The number of connected things – the Internet of Things (IoT) – grows each day. Many IoT things are low-tech and unlikely to stimulate a business model revolution (tracking personal belongings through a Tile device, or remotely turning off your home lighting), and many others are downright silly (does anyone remember the connected fork that transmits your eating pace to a smartphone app?). But these are surpassed by IoT use cases that offer the potential to transform entire industries and individual lifestyles.
Smart meters are transforming the world’s power industry, connecting homes and appliances for remote monitoring and control. This interactive grid will stimulate more efficient consumption and shift generation from a centralized to a distributed model with individual sites able to supply energy to the network. This distributed bi-directional system will better address localized demand in a cost effective and, more importantly, environmentally-friendly way.
The health care industry is similarly poised to transform when monitoring and control sensors can be embedded in Things to improve the patient’s health, to deliver health care to areas where it previously has been unavailable, and to improve the care process. For individual care, devices like remote heart monitors ensure the patient receives the right treatment at the right time, and miniscule devices embedded in medication can track that it is being taken as prescribed. To improve the health care system overall, Things like hospital bed monitors work in conjunction with staff to rotate patients on a regular basis, reducing the incidence of bed sores dramatically and delivering significant savings on the billions spent annually in the US on treating bed sores.
These types of devices drive the IoT forecasts; Gartner calculated that 12 billion of them were shipped in 2012 alone. And while consumer use will drive industry adoption and change, the industry business transformation that will generate a return on investment will almost certainly come from business-to-business relationships. Device manufacturers, network providers, and industry players will form an ecosystem to deliver, operate, maintain and intelligently manage the IoT services.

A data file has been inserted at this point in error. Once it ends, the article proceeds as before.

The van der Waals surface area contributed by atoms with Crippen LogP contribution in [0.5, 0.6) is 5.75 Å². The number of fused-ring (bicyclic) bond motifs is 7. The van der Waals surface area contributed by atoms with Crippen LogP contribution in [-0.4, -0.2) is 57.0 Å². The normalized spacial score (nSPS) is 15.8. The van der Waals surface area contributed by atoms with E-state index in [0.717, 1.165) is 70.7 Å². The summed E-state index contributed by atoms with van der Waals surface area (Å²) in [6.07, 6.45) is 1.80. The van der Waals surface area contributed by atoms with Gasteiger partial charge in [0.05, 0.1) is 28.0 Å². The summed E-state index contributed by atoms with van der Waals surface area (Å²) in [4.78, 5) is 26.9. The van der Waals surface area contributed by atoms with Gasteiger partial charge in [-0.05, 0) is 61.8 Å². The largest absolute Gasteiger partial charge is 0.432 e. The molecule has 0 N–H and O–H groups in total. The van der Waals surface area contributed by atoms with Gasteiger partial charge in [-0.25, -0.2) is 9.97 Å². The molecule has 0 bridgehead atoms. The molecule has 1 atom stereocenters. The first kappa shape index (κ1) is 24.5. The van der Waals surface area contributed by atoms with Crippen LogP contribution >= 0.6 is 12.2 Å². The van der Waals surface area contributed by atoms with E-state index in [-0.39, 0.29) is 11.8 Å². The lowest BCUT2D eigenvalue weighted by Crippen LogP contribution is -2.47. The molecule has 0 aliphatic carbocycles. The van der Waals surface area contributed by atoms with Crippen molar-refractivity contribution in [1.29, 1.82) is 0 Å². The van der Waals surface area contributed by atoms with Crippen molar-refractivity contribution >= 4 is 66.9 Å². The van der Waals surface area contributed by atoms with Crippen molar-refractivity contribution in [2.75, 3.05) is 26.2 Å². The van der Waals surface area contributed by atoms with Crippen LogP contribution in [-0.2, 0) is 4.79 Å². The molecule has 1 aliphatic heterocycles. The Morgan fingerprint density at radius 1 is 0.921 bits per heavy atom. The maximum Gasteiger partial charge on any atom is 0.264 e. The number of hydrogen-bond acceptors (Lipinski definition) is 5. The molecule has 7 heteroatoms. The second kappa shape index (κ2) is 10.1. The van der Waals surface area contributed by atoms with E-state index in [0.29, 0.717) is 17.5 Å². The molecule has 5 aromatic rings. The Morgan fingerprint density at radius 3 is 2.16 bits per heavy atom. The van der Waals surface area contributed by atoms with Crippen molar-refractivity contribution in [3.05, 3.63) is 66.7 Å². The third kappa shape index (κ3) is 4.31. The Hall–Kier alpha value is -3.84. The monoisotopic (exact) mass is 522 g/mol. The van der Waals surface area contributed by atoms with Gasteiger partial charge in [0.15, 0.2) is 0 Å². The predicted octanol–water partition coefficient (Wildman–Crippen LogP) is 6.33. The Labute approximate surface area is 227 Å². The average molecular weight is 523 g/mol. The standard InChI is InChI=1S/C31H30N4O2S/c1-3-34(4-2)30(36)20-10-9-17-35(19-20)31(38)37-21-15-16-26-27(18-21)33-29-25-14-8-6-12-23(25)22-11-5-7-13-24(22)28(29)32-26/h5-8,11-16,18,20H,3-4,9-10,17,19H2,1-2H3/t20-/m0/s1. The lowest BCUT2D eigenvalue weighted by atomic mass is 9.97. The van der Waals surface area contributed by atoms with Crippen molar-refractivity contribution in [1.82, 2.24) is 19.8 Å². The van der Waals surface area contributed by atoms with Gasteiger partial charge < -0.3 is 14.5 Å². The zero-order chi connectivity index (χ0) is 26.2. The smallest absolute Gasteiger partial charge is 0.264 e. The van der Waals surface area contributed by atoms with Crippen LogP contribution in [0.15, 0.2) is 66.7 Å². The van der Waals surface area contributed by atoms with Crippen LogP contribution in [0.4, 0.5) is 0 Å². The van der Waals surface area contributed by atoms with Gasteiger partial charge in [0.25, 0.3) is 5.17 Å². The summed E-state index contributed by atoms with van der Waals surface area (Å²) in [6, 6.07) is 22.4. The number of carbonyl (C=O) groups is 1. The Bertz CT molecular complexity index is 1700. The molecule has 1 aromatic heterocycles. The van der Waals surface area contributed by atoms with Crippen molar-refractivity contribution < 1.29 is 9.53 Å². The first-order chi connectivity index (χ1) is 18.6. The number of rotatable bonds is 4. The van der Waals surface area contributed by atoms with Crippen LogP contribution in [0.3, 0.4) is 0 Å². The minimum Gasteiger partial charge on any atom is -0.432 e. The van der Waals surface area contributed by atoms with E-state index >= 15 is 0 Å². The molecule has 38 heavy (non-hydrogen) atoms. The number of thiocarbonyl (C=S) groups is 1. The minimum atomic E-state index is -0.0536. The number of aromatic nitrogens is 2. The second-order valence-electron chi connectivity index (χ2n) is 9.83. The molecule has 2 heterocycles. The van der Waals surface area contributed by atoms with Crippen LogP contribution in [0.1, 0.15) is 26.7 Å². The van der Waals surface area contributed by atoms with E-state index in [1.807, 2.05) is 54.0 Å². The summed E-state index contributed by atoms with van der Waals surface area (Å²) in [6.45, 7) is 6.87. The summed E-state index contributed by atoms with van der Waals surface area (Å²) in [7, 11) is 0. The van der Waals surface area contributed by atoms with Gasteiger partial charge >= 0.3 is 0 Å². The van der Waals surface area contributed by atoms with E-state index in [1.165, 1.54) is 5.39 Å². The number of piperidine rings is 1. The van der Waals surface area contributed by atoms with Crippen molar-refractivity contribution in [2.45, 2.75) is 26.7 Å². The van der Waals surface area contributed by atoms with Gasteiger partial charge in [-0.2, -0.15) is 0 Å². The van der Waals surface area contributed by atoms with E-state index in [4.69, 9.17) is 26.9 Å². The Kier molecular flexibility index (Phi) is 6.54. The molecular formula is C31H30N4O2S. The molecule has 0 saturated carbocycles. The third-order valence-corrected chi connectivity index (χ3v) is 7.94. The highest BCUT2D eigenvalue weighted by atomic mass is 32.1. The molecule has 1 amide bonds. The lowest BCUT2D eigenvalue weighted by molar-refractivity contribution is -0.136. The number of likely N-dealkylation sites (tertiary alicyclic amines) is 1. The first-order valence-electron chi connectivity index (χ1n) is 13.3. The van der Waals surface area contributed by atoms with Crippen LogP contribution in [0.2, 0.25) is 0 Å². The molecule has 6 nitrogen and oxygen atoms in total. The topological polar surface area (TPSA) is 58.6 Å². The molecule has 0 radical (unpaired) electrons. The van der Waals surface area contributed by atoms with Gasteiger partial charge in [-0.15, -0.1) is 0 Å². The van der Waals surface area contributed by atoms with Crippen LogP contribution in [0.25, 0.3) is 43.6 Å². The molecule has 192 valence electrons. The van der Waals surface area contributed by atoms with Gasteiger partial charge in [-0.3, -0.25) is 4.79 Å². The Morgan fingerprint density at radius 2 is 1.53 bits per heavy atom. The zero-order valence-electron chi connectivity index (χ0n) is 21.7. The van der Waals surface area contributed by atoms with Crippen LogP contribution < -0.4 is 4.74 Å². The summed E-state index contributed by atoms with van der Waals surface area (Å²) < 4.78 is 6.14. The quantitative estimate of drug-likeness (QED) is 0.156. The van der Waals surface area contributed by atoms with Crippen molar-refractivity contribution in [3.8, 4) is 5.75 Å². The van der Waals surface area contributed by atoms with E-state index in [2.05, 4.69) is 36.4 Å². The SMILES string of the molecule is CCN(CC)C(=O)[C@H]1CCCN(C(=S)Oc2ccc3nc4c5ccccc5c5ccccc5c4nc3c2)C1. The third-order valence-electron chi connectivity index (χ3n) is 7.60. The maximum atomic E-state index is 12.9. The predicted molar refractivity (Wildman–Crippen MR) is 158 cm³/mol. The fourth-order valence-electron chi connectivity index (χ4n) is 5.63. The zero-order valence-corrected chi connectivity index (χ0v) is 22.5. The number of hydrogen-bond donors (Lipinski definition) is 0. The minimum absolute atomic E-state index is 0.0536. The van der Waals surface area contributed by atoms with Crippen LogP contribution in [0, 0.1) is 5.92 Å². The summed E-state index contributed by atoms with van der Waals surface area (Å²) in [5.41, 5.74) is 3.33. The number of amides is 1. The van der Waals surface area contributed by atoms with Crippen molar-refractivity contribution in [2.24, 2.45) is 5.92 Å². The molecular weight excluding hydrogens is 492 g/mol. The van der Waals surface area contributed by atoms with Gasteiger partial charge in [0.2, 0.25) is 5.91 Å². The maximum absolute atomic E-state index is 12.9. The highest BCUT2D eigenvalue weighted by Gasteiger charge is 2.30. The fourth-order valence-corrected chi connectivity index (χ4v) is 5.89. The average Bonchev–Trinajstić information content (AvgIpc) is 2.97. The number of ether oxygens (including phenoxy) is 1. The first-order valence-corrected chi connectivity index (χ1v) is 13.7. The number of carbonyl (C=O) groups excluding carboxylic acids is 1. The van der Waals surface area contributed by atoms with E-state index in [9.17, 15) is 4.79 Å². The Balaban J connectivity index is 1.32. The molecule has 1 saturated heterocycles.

The Communications Service Provider’s (CSP) role in the IoT goes beyond providing the connectivity for these devices. The CSP will become an enabler for the industry IoT services, partnering with industry to service the connected devices and, more importantly, the consumers and businesses at the other side of the device. CSPs have unsurpassed expertise in customer, device, service and revenue operations to create end-to-end IoT platforms that enable IoT service creation, device management, data collection, monetization and revenue sharing, and analytics.
To lead the charge in IoT enablement, CSPs must manage their existing operations and extend these to the IoT platform realm cost-effectively, and one way to do this is to avail themselves of cloud-based operations.
- Transitioning legacy infrastructure into the cloud facilitates optimization and consolidation of the old and the new;
- Cloud-based capabilities for customer, revenue and service management accelerate time to market as new IoT use cases are envisioned, trialed and launched at scale;
- New and expanding industry partnerships are struck and developed easily through cloud-centric processes that cross corporate boundaries with reliability and securely.
With cloud-based operations spanning legacy and new services, today’s CSP can deliver a flexible IoT platform incorporating industry partners, business users and myriad devices and transactions.